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Climate change and trade – impact on food security in Africa


The African Climate Policy Centre (ACPC) and the African Trade Policy Centre (ATPC) is jointly organized a session on “How taking into account climate change can help Africa to pursue better trade policies, with a focus on food security” on the margins of the 20th Annual Conference on Global Economic Analysis which will take place at Purdue University, Indiana, USA, from 7-9 June under the theme, “Global Economic Analysis in the 21st Century: Challenges and Opportunities”.

The objective of the session is to examine the interactions between climate change, agricultural production, trade and their overarching effects on food security in Africa. In this interactive system, trade is expected to provide a pull factor in addressing shortfalls from agricultural production emerging under climate triggered shifts in changing crop habitats and achieving food security. Despite the considerable opportunities trade creates in moving goods from surplus to deficit areas, the trade aspect in addressing food security and climate change in Africa seems to be largely missing.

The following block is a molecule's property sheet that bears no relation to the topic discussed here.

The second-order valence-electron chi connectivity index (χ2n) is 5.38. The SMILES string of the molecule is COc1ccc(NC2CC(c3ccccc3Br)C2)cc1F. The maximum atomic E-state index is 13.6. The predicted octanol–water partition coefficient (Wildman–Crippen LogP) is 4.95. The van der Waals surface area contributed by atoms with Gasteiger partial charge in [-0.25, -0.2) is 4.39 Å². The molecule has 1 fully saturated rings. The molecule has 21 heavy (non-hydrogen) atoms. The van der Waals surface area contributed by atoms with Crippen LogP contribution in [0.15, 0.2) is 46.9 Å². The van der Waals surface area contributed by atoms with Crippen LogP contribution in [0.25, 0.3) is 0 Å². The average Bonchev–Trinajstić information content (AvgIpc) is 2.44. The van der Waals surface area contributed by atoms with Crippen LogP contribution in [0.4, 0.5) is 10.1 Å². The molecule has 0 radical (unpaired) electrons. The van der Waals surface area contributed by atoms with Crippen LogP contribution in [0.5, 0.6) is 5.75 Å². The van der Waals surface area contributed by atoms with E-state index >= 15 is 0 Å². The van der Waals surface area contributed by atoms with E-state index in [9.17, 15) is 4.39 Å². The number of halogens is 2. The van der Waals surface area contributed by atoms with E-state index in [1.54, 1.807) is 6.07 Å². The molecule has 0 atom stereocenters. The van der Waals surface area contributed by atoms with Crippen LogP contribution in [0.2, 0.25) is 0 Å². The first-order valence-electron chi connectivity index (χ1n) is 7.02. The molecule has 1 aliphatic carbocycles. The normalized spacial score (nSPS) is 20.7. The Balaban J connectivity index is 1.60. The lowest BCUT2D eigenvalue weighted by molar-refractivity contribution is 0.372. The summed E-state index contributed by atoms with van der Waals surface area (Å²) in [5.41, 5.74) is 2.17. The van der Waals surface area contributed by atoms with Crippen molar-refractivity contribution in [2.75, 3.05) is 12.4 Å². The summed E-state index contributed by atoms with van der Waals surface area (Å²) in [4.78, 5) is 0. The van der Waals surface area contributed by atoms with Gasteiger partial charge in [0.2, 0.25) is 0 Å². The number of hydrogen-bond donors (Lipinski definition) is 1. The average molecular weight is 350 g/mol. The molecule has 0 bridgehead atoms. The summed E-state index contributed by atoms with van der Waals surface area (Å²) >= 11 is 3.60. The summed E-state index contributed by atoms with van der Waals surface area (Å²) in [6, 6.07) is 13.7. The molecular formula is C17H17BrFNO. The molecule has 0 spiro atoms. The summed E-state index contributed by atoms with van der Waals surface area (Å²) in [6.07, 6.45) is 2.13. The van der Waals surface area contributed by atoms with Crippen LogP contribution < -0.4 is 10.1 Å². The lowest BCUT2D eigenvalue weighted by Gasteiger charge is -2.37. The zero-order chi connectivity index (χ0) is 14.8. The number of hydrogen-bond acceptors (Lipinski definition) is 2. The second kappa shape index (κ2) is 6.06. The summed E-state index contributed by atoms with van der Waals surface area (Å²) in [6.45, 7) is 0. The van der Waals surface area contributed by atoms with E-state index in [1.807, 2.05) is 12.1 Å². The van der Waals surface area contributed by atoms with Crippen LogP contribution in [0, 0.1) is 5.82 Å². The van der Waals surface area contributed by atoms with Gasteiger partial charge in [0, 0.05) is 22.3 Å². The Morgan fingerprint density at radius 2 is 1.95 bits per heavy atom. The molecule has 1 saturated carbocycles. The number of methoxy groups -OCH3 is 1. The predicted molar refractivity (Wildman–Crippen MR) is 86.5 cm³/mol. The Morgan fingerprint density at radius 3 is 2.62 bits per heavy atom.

Three research papers will be presented during the session, namely: “Attaining food and environment security in an area of globalization” (by Thomas Hertel and Uris Lantz Baldos); “Improving the resilience of African countries to food shocks” (by Michael Puma, Roland Maio and Mark Tadross); and “Climate change, agricultural production and trade in Africa” (by Yodit Balcha Hailemariam and Jamie Macleod).

Subsequent discussion and recommendations from the session will seek to strengthen the ongoing project activities ATPC and ACPC are conducting in East and West Africa looking at the interactions between climate change, agricultural trade and food security. A nexus approach is being used to develop a framework that diagnoses emerging opportunities for agricultural trade in a changing climate and responds to food security in Africa.

Issued by:

Communications Section
Economic Commission for Africa
PO Box 3001
Addis Ababa
Tel: +251 11 551 5826
E-mail: [email protected]